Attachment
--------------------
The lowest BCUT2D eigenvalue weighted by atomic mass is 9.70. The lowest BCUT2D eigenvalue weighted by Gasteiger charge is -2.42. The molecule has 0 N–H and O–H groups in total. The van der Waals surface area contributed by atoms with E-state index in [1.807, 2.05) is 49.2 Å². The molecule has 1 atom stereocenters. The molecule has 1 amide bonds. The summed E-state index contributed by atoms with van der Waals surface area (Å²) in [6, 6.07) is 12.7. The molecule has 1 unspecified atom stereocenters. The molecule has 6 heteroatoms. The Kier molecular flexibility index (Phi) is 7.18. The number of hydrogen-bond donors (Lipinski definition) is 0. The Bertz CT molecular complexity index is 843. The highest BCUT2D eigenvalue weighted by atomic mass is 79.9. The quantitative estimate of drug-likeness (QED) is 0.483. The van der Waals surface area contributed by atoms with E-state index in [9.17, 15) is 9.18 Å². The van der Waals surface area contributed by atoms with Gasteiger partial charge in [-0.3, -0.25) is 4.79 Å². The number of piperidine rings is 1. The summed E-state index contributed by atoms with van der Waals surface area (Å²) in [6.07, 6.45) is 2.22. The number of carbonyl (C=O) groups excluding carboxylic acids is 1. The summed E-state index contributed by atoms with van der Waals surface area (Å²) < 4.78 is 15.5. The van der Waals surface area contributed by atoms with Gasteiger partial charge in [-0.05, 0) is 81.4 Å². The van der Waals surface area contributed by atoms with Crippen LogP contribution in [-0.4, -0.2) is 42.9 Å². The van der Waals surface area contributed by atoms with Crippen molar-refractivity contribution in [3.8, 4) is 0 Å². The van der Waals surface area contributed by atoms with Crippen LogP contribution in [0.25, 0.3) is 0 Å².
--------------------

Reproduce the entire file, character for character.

The lowest BCUT2D eigenvalue weighted by atomic mass is 9.70. The lowest BCUT2D eigenvalue weighted by Gasteiger charge is -2.42. The molecule has 0 N–H and O–H groups in total. The van der Waals surface area contributed by atoms with E-state index in [1.807, 2.05) is 49.2 Å². The molecule has 1 atom stereocenters. The molecule has 1 amide bonds. The summed E-state index contributed by atoms with van der Waals surface area (Å²) in [6, 6.07) is 12.7. The molecule has 1 unspecified atom stereocenters. The molecule has 6 heteroatoms. The Kier molecular flexibility index (Phi) is 7.18. The number of hydrogen-bond donors (Lipinski definition) is 0. The Bertz CT molecular complexity index is 843. The highest BCUT2D eigenvalue weighted by atomic mass is 79.9. The quantitative estimate of drug-likeness (QED) is 0.483. The van der Waals surface area contributed by atoms with E-state index in [9.17, 15) is 9.18 Å². The van der Waals surface area contributed by atoms with Gasteiger partial charge in [-0.3, -0.25) is 4.79 Å². The number of piperidine rings is 1. The summed E-state index contributed by atoms with van der Waals surface area (Å²) in [6.07, 6.45) is 2.22. The number of carbonyl (C=O) groups excluding carboxylic acids is 1. The summed E-state index contributed by atoms with van der Waals surface area (Å²) < 4.78 is 15.5. The van der Waals surface area contributed by atoms with Gasteiger partial charge in [-0.05, 0) is 81.4 Å². The van der Waals surface area contributed by atoms with Crippen LogP contribution in [-0.4, -0.2) is 42.9 Å². The van der Waals surface area contributed by atoms with Crippen molar-refractivity contribution in [3.8, 4) is 0 Å². The van der Waals surface area contributed by atoms with Crippen LogP contribution in [0.25, 0.3) is 0 Å².